So, you’ve been diagnosed with PCOS. But what does that mean, exactly? According to the U.S. Department of Health & Human Services, “Polycystic ovary syndrome (PCOS) is a health problem that affects one in ten women of childbearing age. Women with PCOS have a hormonal imbalance and metabolism problems that may affect their overall health and appearance. PCOS is also a common and treatable cause of infertility.” While there’s no cure, there are ways to manage your symptoms, from certain medications (like birth control or progestin therapy) and lifestyle changes, including dietary changes. That’s why we checked in with two experts, Dr. Gretchen San Miguel, MD and Chief Medical Officer for Medi-Weightloss, and Serena Poon, celebrity chef, nutritionist and reiki master, for their tips on what to eat (and what to avoid) to better manage your PCOS symptoms.
This Is the Best Diet for PCOS, According to a Doctor and Nutritionist
1. Eat Plenty of Antioxidant Rich Foods
PCOS is low-level chronic inflammation. But, good news: According to Dr. San Miguel, antioxidant rich foods and foods high in omega-3 fatty acids can help to lower some of this excess inflammation. Dr. San Miguel recommends fish like salmon, sardines and nuts and other sources of healthy fat sources like walnuts, avocado and extra virgin olive oil. (She does warn that, even though these foods are high in healthy fats, it’s still important to watch portion size.) Poon is a big fan of EVOO in particular, telling us, “Adding extra-virgin olive oil to your diet can help provide omega-3 fatty acids. Look for olive oil that has a high phenolic content, as these olive oils carry potent anti-inflammatory properties that can help the body heal.” As for walnuts, which she calls the perfect mid-morning snack, Poon notes, “Walnuts have also been shown to help balance hormones in a way that supports the health of women with PCOS.”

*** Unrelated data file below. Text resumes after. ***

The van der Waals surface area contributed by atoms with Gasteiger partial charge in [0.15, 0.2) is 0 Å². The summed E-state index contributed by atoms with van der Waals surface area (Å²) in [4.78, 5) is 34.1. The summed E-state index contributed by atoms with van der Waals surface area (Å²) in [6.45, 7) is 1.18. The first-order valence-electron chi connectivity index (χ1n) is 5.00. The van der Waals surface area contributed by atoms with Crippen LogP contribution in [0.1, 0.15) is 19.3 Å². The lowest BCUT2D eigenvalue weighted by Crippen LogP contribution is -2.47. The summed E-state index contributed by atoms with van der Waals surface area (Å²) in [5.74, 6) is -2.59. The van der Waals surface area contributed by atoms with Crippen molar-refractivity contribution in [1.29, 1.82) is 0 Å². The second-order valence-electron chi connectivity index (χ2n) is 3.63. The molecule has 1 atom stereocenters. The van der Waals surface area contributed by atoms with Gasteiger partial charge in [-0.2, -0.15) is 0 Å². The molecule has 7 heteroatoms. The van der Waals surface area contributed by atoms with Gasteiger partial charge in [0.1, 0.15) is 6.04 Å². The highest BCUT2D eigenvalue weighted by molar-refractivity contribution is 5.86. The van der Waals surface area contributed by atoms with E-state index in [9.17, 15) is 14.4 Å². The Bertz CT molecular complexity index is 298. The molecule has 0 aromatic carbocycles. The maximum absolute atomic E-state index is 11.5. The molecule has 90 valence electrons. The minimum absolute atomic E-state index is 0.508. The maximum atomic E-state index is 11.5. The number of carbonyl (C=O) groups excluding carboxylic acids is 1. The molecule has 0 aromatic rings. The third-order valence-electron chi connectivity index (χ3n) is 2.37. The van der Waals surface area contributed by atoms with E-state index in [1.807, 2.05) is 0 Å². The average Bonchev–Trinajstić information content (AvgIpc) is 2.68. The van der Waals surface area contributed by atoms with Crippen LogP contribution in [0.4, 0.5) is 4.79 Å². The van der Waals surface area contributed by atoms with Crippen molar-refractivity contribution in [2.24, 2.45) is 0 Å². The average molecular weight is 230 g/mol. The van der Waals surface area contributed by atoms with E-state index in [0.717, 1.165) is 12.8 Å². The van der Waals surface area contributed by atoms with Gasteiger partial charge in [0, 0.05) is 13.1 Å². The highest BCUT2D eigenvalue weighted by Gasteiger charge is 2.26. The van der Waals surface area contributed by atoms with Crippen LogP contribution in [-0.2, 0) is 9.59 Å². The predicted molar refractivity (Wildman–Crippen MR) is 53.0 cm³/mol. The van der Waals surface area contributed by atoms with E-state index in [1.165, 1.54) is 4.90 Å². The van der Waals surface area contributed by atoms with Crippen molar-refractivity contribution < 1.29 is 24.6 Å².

2. Try to Cut Back on Highly Processed Foods
“Highly processed foods and foods high in saturated or hydrogenated fats should be avoided because they are not heart-healthy and can further increase estrogen production, which could exacerbate PCOS symptoms and/or lead to weight gain,” says Dr. San Miguel. She recommends enjoying dairy sparingly and choosing bison or lean cuts of beef—like a filet mignon instead of rib eyes or NY strips—and skinless chicken breast and low-fat turkey and pork tenderloin instead of fried or breaded poultry and pork chops.
3. Make Smarter Fruit and Vegetable Choices
We typically think of all fruits and veggies as fair game when it comes to eating healthily, but Poon and Dr. San Miguel both point out that they aren’t all created equal when it comes to managing PCOS symptoms. Dr. San Miguel tells us, “To manage PCOS symptoms and limit weight gain, avoid refined carbohydrates and sugar and make smarter fruit, vegetable, and starch choices using the Glycemic Index as a guide—the lower the glycemic index, the longer the food takes to digest; this controls insulin levels, preventing hunger, weight gain and lethargy.” Both recommend prioritizing blueberries, strawberries and raspberries and avoiding or limiting high-glycemic fruits like bananas and pineapples. For veggies, Dr. San Miguel suggests enjoying dark leafy greens like kale and spinach, because they’re packed with vitamins and nutrients and have a very low calorie content. Poon is a fan of broccoli, since many women living with PCOS experience insulin resistance, which can lead to more serious conditions. “Eating a diet that is high in fiber can help combat insulin resistance,” she notes. “Broccoli is a delicious food that provides a good amount of fiber.” In terms of veggies to limit, don’t overdo it on carrots, corn and white potatoes.
4. Make Sure You’re Getting Enough Vitamin D
Poon points to studies like this one by researchers in Taiwan that have found that 70 to 80 percent of women with PCOS also suffer from a vitamin D deficiency. “Researchers also found that low vitamin D levels might worsen symptoms of PCOS.” If your doctor determines that your vitamin D levels are lower than ideal, you can up your levels with supplements or certain foods high in the vitamin, like swordfish, salmon and egg yolks.